Archbishop Richard Smith's recent pastoral letter, Pastoral Priorities of the Archdiocese of Edmonton, identified vocation promotion as one of the three priorities along with evangelization and faith formation. My previous columns have addressed the latter two. Now I want to look at the promotion of vocations.
God calls us all to lives of faith, obedience and service. We who have welcomed Christ into our lives are called to "come follow me." We are called to make known the Gospel message throughout a hurting world. This can happen in various ways.
As Archbishop Smith says, most people "are called by Christ to the lay apostolate." He reminds us that lay people are still called to spread the Good News of Jesus Christ. That Gospel message has the power to transform humanity. Some people are called (or sent) to leadership through the sacrament of Holy Orders or through consecrated life. Regardless of the role Catholics play, all are called to serve and follow Christ.
Every human being is unique and created by God for a purpose. Discovering that purpose and where we fit in the world begins with our Baptism into the Body of Christ, the Church, and is nurtured through the family.
It is incumbent upon parents to raise their children in an atmosphere of love that has its roots in Jesus Christ. Within such a family environment, children can learn to know and trust God, through his Son.
The Catholic Organization for Life and Family (COLF) has published a superb pamphlet entitled, Families, Did You Know? Love is Calling Your Children. It states what Christians already know: Parents are responsible for nurturing the vocations that God planted in the souls of their children.
How do they do this? Well, the pamphlet lays out some suggestions:
Prayer. Families must regularly go to Christ in prayer. In doing this, they introduce their children to the reality of Christ – and also sanctify their family unit. As COLF reminds us, Christ "waits for us through prayer, in his Word, his forgiveness and in the Eucharist."
God's Word. Spending time reading and meditating upon God's Word – as a family and individually – teaches children and teens that God speaks to people. The Scriptures challenge, comfort and reassure them that God is with them and is in control.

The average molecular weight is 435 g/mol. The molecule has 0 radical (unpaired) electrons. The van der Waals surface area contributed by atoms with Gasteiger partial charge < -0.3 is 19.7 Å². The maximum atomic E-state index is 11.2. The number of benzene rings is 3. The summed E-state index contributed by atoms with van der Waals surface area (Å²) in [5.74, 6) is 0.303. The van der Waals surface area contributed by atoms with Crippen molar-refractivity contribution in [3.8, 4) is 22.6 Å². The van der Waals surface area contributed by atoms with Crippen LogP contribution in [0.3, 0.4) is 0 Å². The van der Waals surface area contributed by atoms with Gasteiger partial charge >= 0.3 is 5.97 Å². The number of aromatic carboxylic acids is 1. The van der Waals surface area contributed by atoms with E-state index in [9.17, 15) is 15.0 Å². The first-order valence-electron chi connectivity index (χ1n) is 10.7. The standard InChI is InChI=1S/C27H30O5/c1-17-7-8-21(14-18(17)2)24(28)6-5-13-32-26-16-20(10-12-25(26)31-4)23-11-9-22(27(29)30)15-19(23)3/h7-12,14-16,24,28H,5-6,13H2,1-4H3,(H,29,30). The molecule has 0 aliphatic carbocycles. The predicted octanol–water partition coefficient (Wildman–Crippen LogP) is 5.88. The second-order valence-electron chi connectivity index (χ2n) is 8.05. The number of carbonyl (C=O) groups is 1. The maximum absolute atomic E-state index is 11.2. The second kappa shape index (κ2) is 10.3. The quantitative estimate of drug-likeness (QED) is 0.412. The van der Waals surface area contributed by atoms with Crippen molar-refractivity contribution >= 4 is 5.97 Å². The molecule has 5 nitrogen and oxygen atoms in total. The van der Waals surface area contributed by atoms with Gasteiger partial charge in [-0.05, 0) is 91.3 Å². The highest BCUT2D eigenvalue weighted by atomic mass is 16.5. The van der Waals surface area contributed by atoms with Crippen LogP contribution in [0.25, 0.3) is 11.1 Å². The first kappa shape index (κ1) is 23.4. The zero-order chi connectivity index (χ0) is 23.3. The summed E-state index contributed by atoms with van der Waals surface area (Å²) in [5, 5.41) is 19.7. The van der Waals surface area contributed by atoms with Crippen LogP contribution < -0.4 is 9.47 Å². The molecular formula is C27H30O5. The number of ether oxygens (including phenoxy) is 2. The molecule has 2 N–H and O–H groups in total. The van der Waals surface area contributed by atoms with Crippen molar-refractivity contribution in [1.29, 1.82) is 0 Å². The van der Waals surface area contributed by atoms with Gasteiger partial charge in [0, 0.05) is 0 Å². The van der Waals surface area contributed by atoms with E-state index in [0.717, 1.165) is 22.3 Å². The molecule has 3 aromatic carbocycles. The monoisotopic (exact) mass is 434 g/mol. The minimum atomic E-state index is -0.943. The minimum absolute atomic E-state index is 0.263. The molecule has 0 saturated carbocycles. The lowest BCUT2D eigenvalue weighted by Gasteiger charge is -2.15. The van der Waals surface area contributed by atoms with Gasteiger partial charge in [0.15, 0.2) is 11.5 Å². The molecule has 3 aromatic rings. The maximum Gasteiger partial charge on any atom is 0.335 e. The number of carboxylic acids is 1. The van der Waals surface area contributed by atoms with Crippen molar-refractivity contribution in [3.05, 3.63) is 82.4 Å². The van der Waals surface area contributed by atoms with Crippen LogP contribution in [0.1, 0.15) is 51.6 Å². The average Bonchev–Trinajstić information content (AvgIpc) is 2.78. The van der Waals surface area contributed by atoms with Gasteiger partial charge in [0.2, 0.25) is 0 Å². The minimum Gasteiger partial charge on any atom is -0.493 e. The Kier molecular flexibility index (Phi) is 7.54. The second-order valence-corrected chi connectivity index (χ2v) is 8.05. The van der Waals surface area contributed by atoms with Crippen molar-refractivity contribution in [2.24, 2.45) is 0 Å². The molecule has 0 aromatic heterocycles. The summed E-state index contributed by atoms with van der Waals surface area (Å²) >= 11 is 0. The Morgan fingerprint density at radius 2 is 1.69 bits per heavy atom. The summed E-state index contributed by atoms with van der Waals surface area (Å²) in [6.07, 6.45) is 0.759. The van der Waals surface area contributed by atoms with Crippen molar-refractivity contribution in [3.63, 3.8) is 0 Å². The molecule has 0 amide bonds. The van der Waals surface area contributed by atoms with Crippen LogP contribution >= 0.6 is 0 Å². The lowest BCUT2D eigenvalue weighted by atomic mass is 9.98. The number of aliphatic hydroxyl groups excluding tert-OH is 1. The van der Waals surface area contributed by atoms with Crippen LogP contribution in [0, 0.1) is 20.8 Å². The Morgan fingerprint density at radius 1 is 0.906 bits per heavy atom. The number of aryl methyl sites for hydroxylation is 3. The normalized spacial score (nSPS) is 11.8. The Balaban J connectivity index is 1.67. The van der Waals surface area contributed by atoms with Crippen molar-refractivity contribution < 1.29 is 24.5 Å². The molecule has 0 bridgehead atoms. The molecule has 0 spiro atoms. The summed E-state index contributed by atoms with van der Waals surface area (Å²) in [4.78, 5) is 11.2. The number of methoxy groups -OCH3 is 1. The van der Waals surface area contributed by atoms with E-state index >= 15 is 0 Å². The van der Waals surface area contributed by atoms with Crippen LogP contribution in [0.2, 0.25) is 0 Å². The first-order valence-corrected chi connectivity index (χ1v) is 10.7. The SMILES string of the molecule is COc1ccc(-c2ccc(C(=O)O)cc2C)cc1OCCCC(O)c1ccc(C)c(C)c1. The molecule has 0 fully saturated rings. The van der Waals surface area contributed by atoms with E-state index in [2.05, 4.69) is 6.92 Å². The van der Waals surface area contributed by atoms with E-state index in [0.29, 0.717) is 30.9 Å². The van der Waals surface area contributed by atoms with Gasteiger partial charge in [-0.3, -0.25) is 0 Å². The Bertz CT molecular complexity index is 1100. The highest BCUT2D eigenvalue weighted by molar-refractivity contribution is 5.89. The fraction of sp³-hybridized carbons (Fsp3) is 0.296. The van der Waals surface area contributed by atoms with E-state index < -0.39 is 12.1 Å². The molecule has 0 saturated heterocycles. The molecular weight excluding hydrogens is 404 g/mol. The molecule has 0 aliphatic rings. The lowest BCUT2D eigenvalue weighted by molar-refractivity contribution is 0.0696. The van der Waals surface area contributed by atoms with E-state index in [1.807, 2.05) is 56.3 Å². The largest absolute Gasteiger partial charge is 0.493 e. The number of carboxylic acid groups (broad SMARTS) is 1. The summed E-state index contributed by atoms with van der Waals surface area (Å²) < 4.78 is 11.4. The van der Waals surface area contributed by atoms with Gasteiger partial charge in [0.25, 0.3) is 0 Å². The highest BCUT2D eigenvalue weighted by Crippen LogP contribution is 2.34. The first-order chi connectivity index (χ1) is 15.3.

Forgiveness and reconciliation are critically important not only for a healthy spiritual life but also for our relationships with people. Accepting and giving forgiveness are so important that our Lord mentioned it on a number of occasions (Matthew 6.14, 18.22-35, Mark 11.25, Luke 17.3-4).
He even placed it in his model prayer which we pray at every Mass – and when praying the rosary: "Forgive us our trespasses as we forgive those who trespass against us."
The last principle that COLF mentioned to help identify God's leading toward vocations is the Eucharist. In the Eucharist we find the sacrament of sacraments; in the Eucharist we find the centre and heart of Church life; in the Eucharist we receive Christ himself. In the Eucharist we find divine love.
Divine love calls the faithful to holiness and the mission to spread the Gospel message in a multiplicity of vocations.
Through vocations we find ways to return our love to God. He first loved us when we were still dead in our sins. This is the substance of God's divine love expressed through the ultimate sacrifice of his Son at Calvary for our sakes.
Part of our Christian calling is to live in the world, but not like the world or its evil. Our faith sets us apart from the world – or it should.
For some who were at one time part of the world and its evil, the good news of the Gospel of Jesus Christ was the best news.
At a personal level, the thought that God might forgive me was almost too much to hope for or contemplate. Yet that is the message of the cross.
There is no sin too evil to be forgiven. Through repentance, Confession and faith in Christ, the penalty for my sins was paid by Christ on the cross.
A reprobate like me was forgiven. A new life in Christ was possible. Who can truly fathom the mystery of so great a love?
As a convert to Catholicism, I can attest to the power of Christian witness and the power of love. I was loved into the Catholic Church. That is what vocations can do. Vocations are love in action.